What’s Trending? What Is, What Was, What’s Soon to Be in Kid Lit by Elizabeth Bird from A Fuse #8 Production. Note: a quick cheat sheet for those seeking savvy.
Current Representations of American Indians in Children’s Literature by Natasha Gilmore from Publishers Weekly. Peek: “The population numbers are small, which means traditionally published books are poised to make a big impact not only to represent children accurately, but educate non-Natives about the population as well.”
Why Editors and Agents Stop Reading by Paula Munier from Jane Friedman. Peek: “…connect each scene, as readers need to know what the protagonist’s motives are, and what he wants in every scene.” See also What About A Novel Sweeps Us Into Its World by Donald Maass from Writer Unboxed.
Characters Who Are Too Casual by Mary Kole from KidLit.com. Peek: “…a character who doesn’t care as much as they could. They are too casual. There are two ways to be too casual…” See also “Slight” – What Does an Editor Mean? by Darcy Pattison from Fiction Notes.
Engaging Audiences Through Twitter in 15 Minutes a Day by Kirsten Oliphant from Jane Friedman. Peek: “…you’ll need to set up lists and populate them with relevant people.” See also Be Real: A Social Media Strategy That Works by Martha Brockenbrough from SCBWI Insight.
On Behalf of Late Bloomers by Mary E. Cronin from Project Mayhem. Peek: “They are content to act their age (and may even act a bit younger), and they are not in a rush to get to the next developmental stage.”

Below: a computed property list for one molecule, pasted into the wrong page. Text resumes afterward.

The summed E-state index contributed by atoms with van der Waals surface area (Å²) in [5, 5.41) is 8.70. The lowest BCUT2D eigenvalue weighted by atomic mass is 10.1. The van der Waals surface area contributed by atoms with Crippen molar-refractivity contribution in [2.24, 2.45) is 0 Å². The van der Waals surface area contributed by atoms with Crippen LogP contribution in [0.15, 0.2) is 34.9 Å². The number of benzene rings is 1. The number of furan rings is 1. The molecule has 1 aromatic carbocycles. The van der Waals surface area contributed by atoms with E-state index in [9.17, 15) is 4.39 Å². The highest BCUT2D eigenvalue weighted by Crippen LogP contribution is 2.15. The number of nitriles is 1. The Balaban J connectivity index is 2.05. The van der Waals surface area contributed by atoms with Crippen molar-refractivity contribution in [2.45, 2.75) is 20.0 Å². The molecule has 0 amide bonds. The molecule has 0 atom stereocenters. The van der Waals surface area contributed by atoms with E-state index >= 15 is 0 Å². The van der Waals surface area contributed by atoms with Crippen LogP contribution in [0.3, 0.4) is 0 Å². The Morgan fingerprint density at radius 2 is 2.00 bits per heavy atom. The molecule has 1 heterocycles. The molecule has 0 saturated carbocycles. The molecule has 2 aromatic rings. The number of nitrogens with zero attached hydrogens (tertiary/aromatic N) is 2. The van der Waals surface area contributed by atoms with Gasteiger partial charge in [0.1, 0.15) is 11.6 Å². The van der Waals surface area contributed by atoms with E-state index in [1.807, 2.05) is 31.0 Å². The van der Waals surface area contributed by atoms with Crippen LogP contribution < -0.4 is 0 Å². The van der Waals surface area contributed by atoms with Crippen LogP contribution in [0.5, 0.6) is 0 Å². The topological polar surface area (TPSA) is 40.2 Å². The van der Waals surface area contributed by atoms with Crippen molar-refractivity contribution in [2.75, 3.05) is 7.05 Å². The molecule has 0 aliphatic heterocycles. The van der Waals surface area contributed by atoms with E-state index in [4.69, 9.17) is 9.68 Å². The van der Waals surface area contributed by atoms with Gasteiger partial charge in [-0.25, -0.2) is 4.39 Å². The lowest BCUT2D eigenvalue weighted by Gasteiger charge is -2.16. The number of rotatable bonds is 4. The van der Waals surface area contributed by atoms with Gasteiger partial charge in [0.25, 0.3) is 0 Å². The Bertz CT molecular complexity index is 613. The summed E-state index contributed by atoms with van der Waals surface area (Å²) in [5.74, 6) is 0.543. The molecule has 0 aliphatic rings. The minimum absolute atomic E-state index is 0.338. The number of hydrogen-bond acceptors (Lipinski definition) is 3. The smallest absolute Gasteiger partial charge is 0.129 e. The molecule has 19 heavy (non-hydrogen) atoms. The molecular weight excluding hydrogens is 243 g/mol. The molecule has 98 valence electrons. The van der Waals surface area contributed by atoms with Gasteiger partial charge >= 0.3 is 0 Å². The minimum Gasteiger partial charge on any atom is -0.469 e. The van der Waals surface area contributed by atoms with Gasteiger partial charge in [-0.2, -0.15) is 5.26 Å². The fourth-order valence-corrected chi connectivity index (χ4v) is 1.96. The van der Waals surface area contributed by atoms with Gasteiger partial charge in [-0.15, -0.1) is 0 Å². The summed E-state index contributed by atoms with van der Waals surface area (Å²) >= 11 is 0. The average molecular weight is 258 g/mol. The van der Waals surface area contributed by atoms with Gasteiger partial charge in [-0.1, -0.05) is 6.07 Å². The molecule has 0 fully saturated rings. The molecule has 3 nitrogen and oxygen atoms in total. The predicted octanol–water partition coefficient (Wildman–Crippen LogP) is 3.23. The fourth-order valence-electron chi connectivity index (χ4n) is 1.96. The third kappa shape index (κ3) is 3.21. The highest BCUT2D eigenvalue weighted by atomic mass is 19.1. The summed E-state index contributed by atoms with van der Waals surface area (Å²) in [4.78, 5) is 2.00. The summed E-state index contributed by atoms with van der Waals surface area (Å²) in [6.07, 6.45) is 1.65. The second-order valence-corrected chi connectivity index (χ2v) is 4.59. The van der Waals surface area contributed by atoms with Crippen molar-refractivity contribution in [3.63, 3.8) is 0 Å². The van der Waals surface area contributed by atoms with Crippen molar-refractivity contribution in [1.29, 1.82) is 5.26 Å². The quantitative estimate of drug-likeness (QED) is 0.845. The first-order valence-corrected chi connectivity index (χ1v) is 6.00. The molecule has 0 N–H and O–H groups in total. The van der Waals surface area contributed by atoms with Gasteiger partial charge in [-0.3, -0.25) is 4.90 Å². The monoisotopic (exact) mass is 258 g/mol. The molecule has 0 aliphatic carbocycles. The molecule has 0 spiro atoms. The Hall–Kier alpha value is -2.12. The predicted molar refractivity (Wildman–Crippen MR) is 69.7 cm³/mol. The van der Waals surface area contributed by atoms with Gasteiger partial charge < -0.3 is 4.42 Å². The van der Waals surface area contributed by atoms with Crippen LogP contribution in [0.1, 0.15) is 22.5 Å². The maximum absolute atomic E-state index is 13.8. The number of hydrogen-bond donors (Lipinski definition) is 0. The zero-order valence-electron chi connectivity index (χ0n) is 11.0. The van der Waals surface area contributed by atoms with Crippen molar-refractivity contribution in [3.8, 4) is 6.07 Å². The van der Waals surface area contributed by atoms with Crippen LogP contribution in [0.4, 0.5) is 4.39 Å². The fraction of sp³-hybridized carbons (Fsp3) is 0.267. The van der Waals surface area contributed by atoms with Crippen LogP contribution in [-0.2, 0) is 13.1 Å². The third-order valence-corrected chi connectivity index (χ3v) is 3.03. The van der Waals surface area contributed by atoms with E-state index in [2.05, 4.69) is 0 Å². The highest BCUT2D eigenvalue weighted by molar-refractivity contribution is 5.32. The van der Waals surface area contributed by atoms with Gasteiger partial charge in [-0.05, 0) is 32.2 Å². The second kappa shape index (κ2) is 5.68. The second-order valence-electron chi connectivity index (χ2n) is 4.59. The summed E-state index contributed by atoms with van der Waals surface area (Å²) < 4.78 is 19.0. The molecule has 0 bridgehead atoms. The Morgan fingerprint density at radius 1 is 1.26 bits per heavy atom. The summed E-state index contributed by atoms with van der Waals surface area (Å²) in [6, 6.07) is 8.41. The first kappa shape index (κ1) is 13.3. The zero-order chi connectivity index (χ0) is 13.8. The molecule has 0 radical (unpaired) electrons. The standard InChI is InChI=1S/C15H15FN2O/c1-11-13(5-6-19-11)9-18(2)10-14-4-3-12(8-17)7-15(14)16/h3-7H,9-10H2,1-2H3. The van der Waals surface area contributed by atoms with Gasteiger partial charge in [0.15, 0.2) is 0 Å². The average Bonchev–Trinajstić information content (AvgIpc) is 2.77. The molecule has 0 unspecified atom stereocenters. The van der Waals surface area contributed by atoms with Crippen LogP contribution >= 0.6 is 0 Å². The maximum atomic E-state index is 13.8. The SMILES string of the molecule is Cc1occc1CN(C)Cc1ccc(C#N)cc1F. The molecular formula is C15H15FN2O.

Child Soldier & The Refugee Experience by Nicole Martin from ALSC Blog. Peek: “These books may not only be sought out by children who identify with such experiences, but may also be of interest to curious readers who want to better understand what it may mean to be a refugee.”
Writing Collaboratively: Can You Check Your Ego at the Door? by Martina Boone from Adventures in YA Publishing. Peek: “…we’ve all heard the disaster stories from other writers. So how do you know if it’s going to work?”
So You Want to Work in Publishing: Advice from a Chronicle Books Editor by Ariel Richardson from Chronicle Books Blog. Peek: “…landing your first internship or your first job can be tough! I’m hoping these tips will help you out on your path.”
Four Tips for Writing Nonfiction Plots by Kathleen Merz at From the Editor’s Desk. Peek: “…you can’t be afraid to cut out the material that isn’t necessary…. How do you know, though, what’s important enough to keep?”
Where Is the Diversity in Publishing? The 2015 Diversity Baseline Survey Results from Lee & Low. Peek: “Our Diversity Baseline Survey took a year to complete. The results include responses from eight review journals and 34 publishers of all sizes from across North America.”
Picture Book Literary Agents and What Excites Them by Tara Lazar from Writing for Kids (While Raising Them). Peek: “Picture book writers eager to be represented scour the web for info about the tastes and preferences of kidlit agents. Well, stop searching and look no further.” See also Industry Q&A with Agent Brooks Sherman from CBC Diversity.
Library of Congress Selects Graphic Novelist Gene Luen Yang as Ambassador for Young People’s Literature by George Gene Gustines from The New York Times. Peek: “…he found his wife, Theresa, a development director for an elementary school, a tremendous resource. …he was inspired by her program for encouraging students to read and write in different genres and that she was enthusiastic about the ambassadorship.”